Charleston is a city overflowing with history, culture, and beauty …. not to mention an endless abundance of memorable food options. A long weekend with camera in hand could yield months of blog posts at the rate I have been posting lately! First, though, I want to share with you an opportunity that is available only through the 26th of October, as part of the Preservation Society of Charleston’s Fall Tour of Homes: the “Invention of Wings” walking tour. If you are in the Charleston area during the month of October, I urge you to order your tickets now for this tour that is certain to sell out as the word spreads about it.
2019 Update: This walking tour now appears to be scheduled on request through the Grimké Sisters Tour website at http://grimkesisterstour.com/.
The two-hour tour was led by Lee Ann Bain, who has put together the tour based on Sue Monk Kidd’s popular novel, The Invention of Wings. The walking tour expands on the historical fiction profiles of the Grimké sisters to illustrate pre-Civil War life in Charleston, and goes beyond with fascinating research regarding interesting extended family stories and perspectives of both slaves and slave owners during the periods covered in the novel and beyond.
Shortly before I left for the special weekend with my mom and sister, Charleston-area blogging friend Tina, over at Travels and Trifles, sent me a link to an article in the Post and Courier discussing the Grimké sisters and the tour we were scheduled to take just a few days later. I was reminded of the community we build through our blogs, and was touched by Tina’s thoughtfulness in following up with me, after previously sharing other Charleston travel recommendations. The Post and Courier article provides a brief overview of the Grimké sisters’ lives, but the rest of the story will have to be shared on the tour — no spoilers here!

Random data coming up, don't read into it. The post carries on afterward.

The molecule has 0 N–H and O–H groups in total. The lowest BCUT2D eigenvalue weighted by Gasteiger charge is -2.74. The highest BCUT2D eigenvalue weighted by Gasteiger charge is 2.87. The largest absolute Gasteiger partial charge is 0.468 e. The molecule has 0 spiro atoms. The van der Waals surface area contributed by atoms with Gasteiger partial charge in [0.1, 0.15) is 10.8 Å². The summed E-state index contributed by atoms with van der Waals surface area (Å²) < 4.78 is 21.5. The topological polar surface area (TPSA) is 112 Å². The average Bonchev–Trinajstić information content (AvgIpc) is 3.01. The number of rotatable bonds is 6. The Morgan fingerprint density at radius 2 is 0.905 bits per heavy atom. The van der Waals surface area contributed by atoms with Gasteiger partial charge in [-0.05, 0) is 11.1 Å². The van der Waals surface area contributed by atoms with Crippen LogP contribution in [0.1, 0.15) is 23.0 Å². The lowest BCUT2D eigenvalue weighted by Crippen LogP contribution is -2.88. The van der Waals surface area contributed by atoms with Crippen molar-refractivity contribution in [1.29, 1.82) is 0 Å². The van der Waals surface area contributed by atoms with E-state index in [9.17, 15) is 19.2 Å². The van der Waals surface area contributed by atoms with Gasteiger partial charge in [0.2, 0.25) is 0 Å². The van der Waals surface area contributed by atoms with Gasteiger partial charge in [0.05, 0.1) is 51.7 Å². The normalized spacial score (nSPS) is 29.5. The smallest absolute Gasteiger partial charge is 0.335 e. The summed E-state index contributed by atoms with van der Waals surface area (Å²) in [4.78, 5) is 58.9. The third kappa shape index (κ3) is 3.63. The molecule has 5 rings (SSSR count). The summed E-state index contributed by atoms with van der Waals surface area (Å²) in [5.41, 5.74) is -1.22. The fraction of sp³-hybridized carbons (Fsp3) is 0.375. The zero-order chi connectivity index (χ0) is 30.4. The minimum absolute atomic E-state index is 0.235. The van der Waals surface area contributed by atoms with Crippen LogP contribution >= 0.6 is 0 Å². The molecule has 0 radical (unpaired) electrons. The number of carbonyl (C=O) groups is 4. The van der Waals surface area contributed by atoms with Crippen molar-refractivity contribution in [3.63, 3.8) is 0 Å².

The tour winds through some of Charleston’s noteworthy neighborhoods, with architectural details galore. Many of the buildings captured in these photos are significant to the story of the Grimké sisters and their family, and tour guide Lee Ann Bain uses these structures as the backdrop to bring to life the history behind them.
In between historical stops, the walk takes you through postcard-perfect settings.
From the tour’s start in the Unitarian Cemetery (pictured above), to the stop in front of the First Scots Presbyterian Church, the story of the Grimké sisters is intertwined with the story of Charleston.
The majestic oaks define the landscape everywhere you look.
The tour also weaves in the critical history of the slaves that were brought to Charleston against their will, and provides some insight into how the abolitionist movement changed the landscape of the South for men and women.
As the 2-hour tour wraps up, you can catch a glance of the little pink house on Chalmers Street that holds more history than almost any other in the South — this pre-1700 structure hosted a brothel and a tavern at various times, and was an important fixture in Charleston’s colorful past.
Lee Ann Bain and her tour partner Carol Ezell-Gilson worked incredibly hard to put together a fascinating “behind-the-scenes” look at the family introduced to so many through Sue Monk Kidd’s novel, The Invention of Wings. I would love to share with you all the interesting details they researched and pulled together for the tour, but I think it is only fair you go on the tour yourself to hear the rest of the story firsthand.
If you do not have the chance to take the Preservation Society’s tour, be sure to stop by the storefront on King Street and view the painting on display this month, created by Carol Ezell-Gilson from photos of the Grimké sisters. If you are not able to enjoy the Preservation Society’s special events this month, the Society’s gift and book shop on King Street is a worthwhile stop for any Charleston traveler throughout the year.
Ciao! ~ Kat
For more information on the Preservation Society of Charleston’s Fall Tour of Homes and special walking tours, including the Invention of Wings tour by Lee Ann Bain and Carol Ezell-Gilson, visit the Society’s website: http://www.preservationsociety.org.